Former Manchester United defender Gary Neville believes if Sir Jim Ratcliffe is successful in his bid for the Old Trafford club it has to come with a defined exit strategy for the Glazer family.
The British billionaire’s offer for United involves buying a controlling stake and allowing brothers Joel and Avram Glazer to remain part-owners.
Ratcliffe’s main rival for the club is Qatari banker Sheikh Jassim bin Hamad Al Thani, who is proposing a full buy-out.
Neville said whomever is successful in a process which is currently in its ninth month the removal of the Glazers, hugely unpopular with fans, had to be a priority.
Asked for his preference of new owner Neville, speaking at the European Football Fans Congress in Manchester, said: “I genuinely don’t mind. I’d like the Glazers to leave in full.
“Even the way they are dealing with the sale process which means it ultimately just drags out as they can’t make a decision.
“There are other examples in the club at this time where they can’t basically deal with things which are difficult.
“I’m hopeful of a complete exit. The Ratcliffe bid, it has been suggested, looks like a part-exit with two of them staying and I don’t like the idea of that.
“If that bid is successful I’d like to think there is a fixed exit for the Glazer brothers say, in two years, so we know there is an exit for them which has agreed.
“So Jim Ratcliffe comes in, he has this level of money then he brings in another investor to take them out and do so within a couple of years.”
On what any new owner should prioritise once they were in place Neville added: “They would have to straightaway have to look at the football side of things because football clubs should be about football performance.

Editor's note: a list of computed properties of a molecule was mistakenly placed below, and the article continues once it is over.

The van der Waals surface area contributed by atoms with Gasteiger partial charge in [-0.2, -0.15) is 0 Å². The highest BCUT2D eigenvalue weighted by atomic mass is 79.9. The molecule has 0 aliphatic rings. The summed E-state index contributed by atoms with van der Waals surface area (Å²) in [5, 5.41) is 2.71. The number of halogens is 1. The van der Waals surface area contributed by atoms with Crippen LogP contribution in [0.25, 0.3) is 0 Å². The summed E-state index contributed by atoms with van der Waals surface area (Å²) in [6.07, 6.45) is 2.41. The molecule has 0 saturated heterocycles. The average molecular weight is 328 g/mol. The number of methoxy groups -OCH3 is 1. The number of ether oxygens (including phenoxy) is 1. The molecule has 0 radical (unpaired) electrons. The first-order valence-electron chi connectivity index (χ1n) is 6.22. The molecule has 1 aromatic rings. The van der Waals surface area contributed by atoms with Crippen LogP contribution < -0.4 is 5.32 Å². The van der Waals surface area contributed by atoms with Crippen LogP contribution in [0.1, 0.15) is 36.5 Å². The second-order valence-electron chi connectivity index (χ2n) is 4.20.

“But you can look at things simultaneously. Manchester United, 20 years ago when they came in and bought the club, had the best team, the best stadium and the best training ground.
“We are now second-rate in all those categories, we are nowhere near it.
“I don’t think Jim Ratcliffe would look at that straightaway. I think he’d look at the football side, getting that right and getting the fans on board.
“I think the Qatari bid, with all the money they have, they probably would look at all other things.”
Neville also believes United have to target higher-quality signings as opposed to “scrambling around for a £55million Mason Mount”.
“When I look at Real Madrid signing (Jude) Bellingham and others signing (Declan) Rice and the business others are doing in the market I just feel we are going to be scrambling around again for the top four. That’s my fear.
“We need two or three players that are really high quality. Two or three players of the Harry Kane-type-quality.
“Kane makes a massive difference as he guarantees goals and guarantees assists. Then you have to deal with the goalkeeping situation and then we need potentially and a full-back.”
In a wide-ranging 45-minute question and answer session at Manchester Metropolitan University Neville covered a number of subjects, from regulation in football through to his ownership of League Two club Salford, but the rivalry at the top of the Premier League was a recurring topic.
Neville was critical of Liverpool’s owners Fenway Sports Group, likening them to the Glazers, and admits Manchester City’s potential for growth scares him.
“The last seven or eight years Liverpool have been successful because of Jurgen Klopp,” he said.
“But you look at Liverpool’s net spend of, I think, £130million over the last five years and what he has done is what Sir Alex (Ferguson) was doing at Manchester United while the Glazers were there.
“He is sheltering the owners, he’s putting an umbrella over the overs to stop the rain falling on them.
“If Liverpool they were actually performing to the investment they have made they would be in trouble.
“I do think they (FSG) have similar traits to the Glazer family and I think it will uncover there in the next few years.”
On City Neville added: “What scares me a little bit about City (is) that the foundations they are building are deep.
“Not just with actual players they have signed but their weaponry around the world at attracting players to all those other feeder clubs they own and the academy players coming through.
“They could be a different level if they really wanted to in producing academy players. I think City are dangerous because the gave a very good academy.”